6 Energy Supplements That Don’t Really Work + 2 That Actually Do

Creatine

thumbs-upThis amino acid is created by our bodies naturally, and can also be found in meat and fish. Creatine is used for creating phosocreatine, that plays a key role in delivering energy.

According to the scientists, this supplement really works. The International Journal of Sport Nutrition and Exercise Metabolism has published a meta-analysis highlighting that 96 studies have confirmed that creatine can be highly effective in high intensity training.

The creatine uptake into the muscles can be improved by increased carbohydrate intake, and it’s recommended to consume this supplement with fruit juice.

Cinnamon

thumbs-sidewaysThis spice is packed with naturally occurring polyphenols which are said to increase insulin sensitivity and balance the levels of blood sugar. This in turn is supposed to maintain our energy at high level all day long.

According to the science, the latter property is dubious. Although it does seem to be very effective in lowering the blood sugar, the studies on cinnamon’s ability to function as an energy supplement are feeble.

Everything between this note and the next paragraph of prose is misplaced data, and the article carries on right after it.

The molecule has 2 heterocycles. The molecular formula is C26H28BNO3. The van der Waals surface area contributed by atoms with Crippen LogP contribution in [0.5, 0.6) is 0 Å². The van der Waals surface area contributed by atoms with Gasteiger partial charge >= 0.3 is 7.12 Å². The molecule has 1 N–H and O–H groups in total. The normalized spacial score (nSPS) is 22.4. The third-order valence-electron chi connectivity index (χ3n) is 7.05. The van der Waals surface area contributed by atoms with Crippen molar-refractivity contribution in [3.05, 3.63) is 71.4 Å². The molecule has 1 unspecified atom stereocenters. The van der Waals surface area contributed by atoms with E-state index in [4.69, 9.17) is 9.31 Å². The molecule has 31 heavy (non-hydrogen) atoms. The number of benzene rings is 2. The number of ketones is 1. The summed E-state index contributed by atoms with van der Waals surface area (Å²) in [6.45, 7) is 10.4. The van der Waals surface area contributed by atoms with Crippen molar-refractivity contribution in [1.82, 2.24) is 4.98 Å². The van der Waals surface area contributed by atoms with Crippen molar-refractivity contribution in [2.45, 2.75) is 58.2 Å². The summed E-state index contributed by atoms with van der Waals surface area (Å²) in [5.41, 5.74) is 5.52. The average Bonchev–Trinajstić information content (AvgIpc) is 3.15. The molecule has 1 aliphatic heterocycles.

People with type 1 or type 2 diabetes should consult their doctor before using cinnamon as a supplement.



Glutamine

thumbs-downGlutamine is the amino acid with highest concentration in our bodies. It’s the key factor in transport of nitrogen, and also provides the cell with energy.

According to the scientific research, however, no credible proof of glutamine supplements’ ability to increase your energy levels have been provided. True, there are studies that confirm glutamine’s effectiveness in reducing infections.

It’s good to know that relatively few people suffer from glutamine deficiency. Not only it’s produced by our bodies, but it can also be found in different foods like yogurt, spinach, eggs, meat, beans, milk, etc.

Quercetin

thumbs-downMany red fruits and vegetables (apples, onions, tomatoes, capers, citrus fruits, parsley) tom are great source of this naturally occurring flavonoid. The hype surrounding its ability to increase our energy levels gained momentum when Lance Armstrong started to advertise energy drinks containing quercetin.

However, according the scientists, this effect of quercetin is highly dubious, with the International Journal of Sports Nutrition and Exercise Metabolism terming it trivial. Some studies, though, produced some promising data that quercetin’s can provide alleviate pain and reduce the inflammatory processes in men with prostate issues.

Quercetin does not come without side effects, and consuming it as a supplement can result in increased headaches and tingling sensation in your arms and legs.



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